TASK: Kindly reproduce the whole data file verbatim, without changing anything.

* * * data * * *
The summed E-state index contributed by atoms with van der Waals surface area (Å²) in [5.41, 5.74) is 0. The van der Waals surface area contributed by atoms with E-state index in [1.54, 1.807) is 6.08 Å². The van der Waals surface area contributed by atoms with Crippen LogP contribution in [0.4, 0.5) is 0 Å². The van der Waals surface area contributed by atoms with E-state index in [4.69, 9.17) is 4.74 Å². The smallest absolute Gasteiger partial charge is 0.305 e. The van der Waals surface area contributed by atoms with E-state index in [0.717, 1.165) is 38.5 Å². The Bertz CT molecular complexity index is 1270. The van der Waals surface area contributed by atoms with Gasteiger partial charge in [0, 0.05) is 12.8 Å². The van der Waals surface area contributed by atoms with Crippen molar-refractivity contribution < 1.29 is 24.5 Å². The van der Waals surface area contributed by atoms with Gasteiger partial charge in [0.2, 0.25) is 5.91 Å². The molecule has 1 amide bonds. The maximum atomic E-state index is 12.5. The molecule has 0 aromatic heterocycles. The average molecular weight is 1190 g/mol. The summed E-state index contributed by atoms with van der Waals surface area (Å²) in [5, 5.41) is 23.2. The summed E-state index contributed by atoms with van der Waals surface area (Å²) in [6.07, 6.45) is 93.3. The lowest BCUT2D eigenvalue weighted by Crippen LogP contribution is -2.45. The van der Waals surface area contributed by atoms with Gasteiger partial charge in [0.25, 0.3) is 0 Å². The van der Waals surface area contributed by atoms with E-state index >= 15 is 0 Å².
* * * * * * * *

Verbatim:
The summed E-state index contributed by atoms with van der Waals surface area (Å²) in [5.41, 5.74) is 0. The van der Waals surface area contributed by atoms with E-state index in [1.54, 1.807) is 6.08 Å². The van der Waals surface area contributed by atoms with Crippen LogP contribution in [0.4, 0.5) is 0 Å². The van der Waals surface area contributed by atoms with E-state index in [4.69, 9.17) is 4.74 Å². The smallest absolute Gasteiger partial charge is 0.305 e. The van der Waals surface area contributed by atoms with E-state index in [0.717, 1.165) is 38.5 Å². The Bertz CT molecular complexity index is 1270. The van der Waals surface area contributed by atoms with Gasteiger partial charge in [0, 0.05) is 12.8 Å². The van der Waals surface area contributed by atoms with Crippen molar-refractivity contribution < 1.29 is 24.5 Å². The van der Waals surface area contributed by atoms with Gasteiger partial charge in [0.2, 0.25) is 5.91 Å². The molecule has 1 amide bonds. The maximum atomic E-state index is 12.5. The molecule has 0 aromatic heterocycles. The average molecular weight is 1190 g/mol. The summed E-state index contributed by atoms with van der Waals surface area (Å²) in [5, 5.41) is 23.2. The summed E-state index contributed by atoms with van der Waals surface area (Å²) in [6.07, 6.45) is 93.3. The lowest BCUT2D eigenvalue weighted by Crippen LogP contribution is -2.45. The van der Waals surface area contributed by atoms with Gasteiger partial charge in [0.25, 0.3) is 0 Å². The van der Waals surface area contributed by atoms with E-state index >= 15 is 0 Å².